The idea that music embodies healing powers goes back at least to the days of ancient Greece, but only recently has music therapy gained recognition as an effective way to treat the ill, the elderly and the physically and emotionally disabled.
"A lot of healthcare facilities that wouldn't have considered hiring a music therapist 10 years ago would consider doing so now," says Ann Dinsmore, music therapist at Masonic Village at Elizabethtown, a long-term care facility in Elizabethtown, Pennsylvania. "We've gone back to treating people in a more holistic way."
Research has shown how music therapy can improve the conditions of premature babies, autistic children and Alzheimer's patients, increasing awareness of the specialty, says Andrea Farbman, PhD, executive director of the American Music Therapy Association (AMTA).
Music therapists work in hospitals, long-term-care facilities, schools, hospices, psychiatric facilities, wellness centers and prisons. They employ a variety of techniques to assist patients with physical rehabilitation, memory recall, relaxation, pain management, learning and social skills. For these reasons, music therapists must be confident in their work, self-motivated and at ease with the ill, disabled and dying.
"Music is such a powerful medium that just experiencing music, playing music and participating with music can be therapeutic," Farbman says. "It's not the musical goal that's first and foremost; it's using the qualities of music to have a profound impact on people dealing with illness and disabilities."
Becoming a certified music therapist requires rigorous training. About 70 colleges and universities offer AMTA-approved bachelor's and master's degree programs that require students to demonstrate professional competence in both music and therapy. Students must also complete a six-month internship and then pass the Certification Board for Music Therapists certification exam. They can also specialize in a specific patient population, such as the elderly or children with speech impairments.
Music therapists must be proficient on at least three instruments, but the ability to engage a patient via music is also paramount. "We're musicians second and therapists first," Dinsmore says. "You must be concerned about the client more than the music. Music is a means to an end."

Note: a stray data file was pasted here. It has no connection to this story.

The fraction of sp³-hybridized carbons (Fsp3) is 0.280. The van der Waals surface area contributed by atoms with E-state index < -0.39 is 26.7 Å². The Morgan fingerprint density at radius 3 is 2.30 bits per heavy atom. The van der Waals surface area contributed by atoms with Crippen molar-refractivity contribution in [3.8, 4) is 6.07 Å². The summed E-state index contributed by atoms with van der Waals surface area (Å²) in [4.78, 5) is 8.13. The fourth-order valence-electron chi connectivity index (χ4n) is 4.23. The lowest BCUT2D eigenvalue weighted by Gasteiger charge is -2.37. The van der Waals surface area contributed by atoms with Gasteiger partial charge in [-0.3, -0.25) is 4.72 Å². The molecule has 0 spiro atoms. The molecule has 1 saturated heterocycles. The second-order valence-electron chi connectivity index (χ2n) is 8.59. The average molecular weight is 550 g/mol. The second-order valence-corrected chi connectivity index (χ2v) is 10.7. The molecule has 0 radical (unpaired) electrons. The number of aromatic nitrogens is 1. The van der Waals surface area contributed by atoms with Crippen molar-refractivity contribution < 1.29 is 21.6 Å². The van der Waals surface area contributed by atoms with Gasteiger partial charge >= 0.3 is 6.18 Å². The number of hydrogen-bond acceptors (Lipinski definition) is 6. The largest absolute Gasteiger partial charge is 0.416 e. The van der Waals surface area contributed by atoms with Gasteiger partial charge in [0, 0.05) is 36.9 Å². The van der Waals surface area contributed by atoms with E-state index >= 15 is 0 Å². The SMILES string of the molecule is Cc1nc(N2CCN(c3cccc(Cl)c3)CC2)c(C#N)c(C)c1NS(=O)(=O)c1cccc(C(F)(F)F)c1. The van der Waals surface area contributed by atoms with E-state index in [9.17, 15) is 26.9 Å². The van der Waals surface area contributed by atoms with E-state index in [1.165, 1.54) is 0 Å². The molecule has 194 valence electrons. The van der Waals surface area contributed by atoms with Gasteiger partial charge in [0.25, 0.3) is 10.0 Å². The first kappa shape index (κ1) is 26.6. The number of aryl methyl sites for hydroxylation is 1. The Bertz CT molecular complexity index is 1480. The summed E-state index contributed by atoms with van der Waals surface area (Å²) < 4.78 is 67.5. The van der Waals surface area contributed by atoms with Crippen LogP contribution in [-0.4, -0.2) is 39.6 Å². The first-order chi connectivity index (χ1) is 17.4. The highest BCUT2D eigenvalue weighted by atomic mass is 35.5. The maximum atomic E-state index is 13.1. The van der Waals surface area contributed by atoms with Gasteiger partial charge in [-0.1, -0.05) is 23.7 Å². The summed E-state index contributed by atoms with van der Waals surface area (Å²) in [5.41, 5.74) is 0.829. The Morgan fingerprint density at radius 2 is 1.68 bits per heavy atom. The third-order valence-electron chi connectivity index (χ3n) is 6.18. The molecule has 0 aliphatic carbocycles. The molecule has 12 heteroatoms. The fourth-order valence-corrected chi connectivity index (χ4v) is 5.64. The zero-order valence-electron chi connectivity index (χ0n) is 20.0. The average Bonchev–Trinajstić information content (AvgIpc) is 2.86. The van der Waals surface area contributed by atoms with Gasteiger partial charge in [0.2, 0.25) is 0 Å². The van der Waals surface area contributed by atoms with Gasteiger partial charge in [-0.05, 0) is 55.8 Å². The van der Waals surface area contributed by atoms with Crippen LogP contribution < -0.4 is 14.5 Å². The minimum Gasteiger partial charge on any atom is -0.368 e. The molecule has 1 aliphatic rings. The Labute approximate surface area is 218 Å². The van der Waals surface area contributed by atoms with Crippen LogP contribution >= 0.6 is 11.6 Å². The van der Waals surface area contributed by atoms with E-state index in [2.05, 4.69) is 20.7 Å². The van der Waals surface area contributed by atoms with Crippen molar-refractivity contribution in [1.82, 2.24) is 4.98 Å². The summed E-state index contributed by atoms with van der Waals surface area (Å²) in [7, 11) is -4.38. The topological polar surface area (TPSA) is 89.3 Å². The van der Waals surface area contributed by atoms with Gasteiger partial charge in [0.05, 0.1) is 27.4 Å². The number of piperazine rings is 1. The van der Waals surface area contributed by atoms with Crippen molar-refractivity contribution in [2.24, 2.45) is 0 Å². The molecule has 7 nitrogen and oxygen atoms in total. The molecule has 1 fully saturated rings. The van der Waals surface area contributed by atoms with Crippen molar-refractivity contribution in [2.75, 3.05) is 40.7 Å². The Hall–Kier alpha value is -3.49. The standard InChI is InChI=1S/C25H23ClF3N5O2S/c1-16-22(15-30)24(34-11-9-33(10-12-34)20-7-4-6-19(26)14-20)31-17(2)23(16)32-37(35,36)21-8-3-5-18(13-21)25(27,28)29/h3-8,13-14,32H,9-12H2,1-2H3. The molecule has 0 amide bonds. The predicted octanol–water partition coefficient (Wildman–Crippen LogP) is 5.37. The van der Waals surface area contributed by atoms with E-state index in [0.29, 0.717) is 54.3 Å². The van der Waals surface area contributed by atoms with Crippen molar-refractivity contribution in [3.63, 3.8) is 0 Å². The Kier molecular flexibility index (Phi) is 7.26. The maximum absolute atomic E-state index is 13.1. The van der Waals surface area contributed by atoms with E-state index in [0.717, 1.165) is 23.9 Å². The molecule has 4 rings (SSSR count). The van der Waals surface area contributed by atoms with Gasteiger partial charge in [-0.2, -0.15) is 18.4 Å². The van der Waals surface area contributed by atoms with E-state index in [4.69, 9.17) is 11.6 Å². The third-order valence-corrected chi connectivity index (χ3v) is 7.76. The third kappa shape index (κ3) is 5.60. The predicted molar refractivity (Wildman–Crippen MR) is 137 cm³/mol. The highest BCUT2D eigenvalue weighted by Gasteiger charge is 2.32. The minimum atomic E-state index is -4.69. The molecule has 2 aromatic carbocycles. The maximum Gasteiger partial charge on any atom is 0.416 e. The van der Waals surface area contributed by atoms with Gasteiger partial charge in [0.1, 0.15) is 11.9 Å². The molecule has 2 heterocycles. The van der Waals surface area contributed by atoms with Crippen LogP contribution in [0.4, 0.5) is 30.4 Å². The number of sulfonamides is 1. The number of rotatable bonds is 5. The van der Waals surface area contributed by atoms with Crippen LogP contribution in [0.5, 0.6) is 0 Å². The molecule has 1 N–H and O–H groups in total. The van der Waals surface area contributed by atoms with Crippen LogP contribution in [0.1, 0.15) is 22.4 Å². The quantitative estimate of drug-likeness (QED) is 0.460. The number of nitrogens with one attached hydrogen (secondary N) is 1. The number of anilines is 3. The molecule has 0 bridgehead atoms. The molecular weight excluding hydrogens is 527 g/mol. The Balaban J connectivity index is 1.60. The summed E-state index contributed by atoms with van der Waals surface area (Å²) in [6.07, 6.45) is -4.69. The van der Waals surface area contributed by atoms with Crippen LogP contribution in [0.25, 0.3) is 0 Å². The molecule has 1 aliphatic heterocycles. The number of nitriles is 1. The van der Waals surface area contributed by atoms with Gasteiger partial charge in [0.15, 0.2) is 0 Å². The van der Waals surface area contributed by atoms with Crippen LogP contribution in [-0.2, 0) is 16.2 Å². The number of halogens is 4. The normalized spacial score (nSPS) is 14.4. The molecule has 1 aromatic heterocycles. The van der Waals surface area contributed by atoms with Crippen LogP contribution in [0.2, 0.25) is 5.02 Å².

Music therapists work on a healthcare team that can include a physician, dietitian, social worker, psychologist, nurse and other therapists. Music therapists set their goals according to the team's -- for instance, urging a patient struggling with trunk control to stand and play the drums -- and report the patient's activity level to the team to help chart progress.
"The more actively engaged [patients] are, the higher level of coping they're exhibiting," says Janice Stouffer, a music therapist at the 500-bed Penn State Milton S. Hershey Medical Center in Hershey, Pennsylvania. "I use that as my gauge. Even if it's for a short time that they're actively engaged, it's very beneficial for them."
Stouffer totes her large cart of music and instruments to her patients' hospital rooms to personalize each therapy session for both adults and children. She might play music to relieve a child's anxiety over having his dressing changed or lullabies for a sick infant. She may help school-age patients create their own songs and rhymes or let them play instruments themselves.
Meanwhile, Dinsmore at Masonic Village offers music therapy sessions throughout the day to groups of eight to 25. She also visits the ill and dying in their rooms and helps catalog every resident's musical preferences, so she knows what to play for them.
Some healthcare facilities have music therapy divisions with two to four therapists, and many have student interns on staff. But often a music therapist is a facility's only such specialist, working under supervisors who aren't music therapy experts.
To broaden music therapy awareness, Dinsmore extends herself beyond Masonic Village's small music therapy staff by working with students, giving presentations at conferences and inviting healthcare colleagues to attend her sessions.
"Music brings out what's still there," she says. "It finds parts of a person that are still whole and encourages them to respond."